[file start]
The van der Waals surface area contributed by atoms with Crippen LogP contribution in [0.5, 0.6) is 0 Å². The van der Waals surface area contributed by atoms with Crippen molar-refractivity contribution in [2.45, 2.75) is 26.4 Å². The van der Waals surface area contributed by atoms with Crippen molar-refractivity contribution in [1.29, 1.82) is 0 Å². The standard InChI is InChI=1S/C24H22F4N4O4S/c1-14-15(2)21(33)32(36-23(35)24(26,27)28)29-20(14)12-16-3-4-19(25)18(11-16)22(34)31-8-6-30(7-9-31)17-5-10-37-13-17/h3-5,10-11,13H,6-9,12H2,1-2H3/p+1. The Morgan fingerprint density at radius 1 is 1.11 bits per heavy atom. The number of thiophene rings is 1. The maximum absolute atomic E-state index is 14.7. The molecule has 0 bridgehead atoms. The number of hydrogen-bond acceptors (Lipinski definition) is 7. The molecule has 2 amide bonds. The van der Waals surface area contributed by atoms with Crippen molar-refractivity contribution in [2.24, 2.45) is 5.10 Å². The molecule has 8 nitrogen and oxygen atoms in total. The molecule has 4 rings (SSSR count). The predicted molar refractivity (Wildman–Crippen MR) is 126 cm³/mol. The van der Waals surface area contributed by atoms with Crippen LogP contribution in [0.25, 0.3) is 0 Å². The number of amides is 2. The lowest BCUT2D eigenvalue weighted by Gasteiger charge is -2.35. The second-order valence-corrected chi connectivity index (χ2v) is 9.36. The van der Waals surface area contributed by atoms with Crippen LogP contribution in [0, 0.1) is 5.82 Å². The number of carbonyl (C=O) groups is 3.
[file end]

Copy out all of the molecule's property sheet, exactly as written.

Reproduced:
The van der Waals surface area contributed by atoms with Crippen LogP contribution in [0.5, 0.6) is 0 Å². The van der Waals surface area contributed by atoms with Crippen molar-refractivity contribution in [2.45, 2.75) is 26.4 Å². The van der Waals surface area contributed by atoms with Crippen molar-refractivity contribution in [1.29, 1.82) is 0 Å². The standard InChI is InChI=1S/C24H22F4N4O4S/c1-14-15(2)21(33)32(36-23(35)24(26,27)28)29-20(14)12-16-3-4-19(25)18(11-16)22(34)31-8-6-30(7-9-31)17-5-10-37-13-17/h3-5,10-11,13H,6-9,12H2,1-2H3/p+1. The Morgan fingerprint density at radius 1 is 1.11 bits per heavy atom. The number of thiophene rings is 1. The maximum absolute atomic E-state index is 14.7. The molecule has 0 bridgehead atoms. The number of hydrogen-bond acceptors (Lipinski definition) is 7. The molecule has 2 amide bonds. The van der Waals surface area contributed by atoms with Crippen molar-refractivity contribution in [2.24, 2.45) is 5.10 Å². The molecule has 8 nitrogen and oxygen atoms in total. The molecule has 4 rings (SSSR count). The predicted molar refractivity (Wildman–Crippen MR) is 126 cm³/mol. The van der Waals surface area contributed by atoms with Crippen LogP contribution in [0.25, 0.3) is 0 Å². The number of amides is 2. The lowest BCUT2D eigenvalue weighted by Gasteiger charge is -2.35. The second-order valence-corrected chi connectivity index (χ2v) is 9.36. The van der Waals surface area contributed by atoms with Crippen LogP contribution in [0, 0.1) is 5.82 Å². The number of carbonyl (C=O) groups is 3.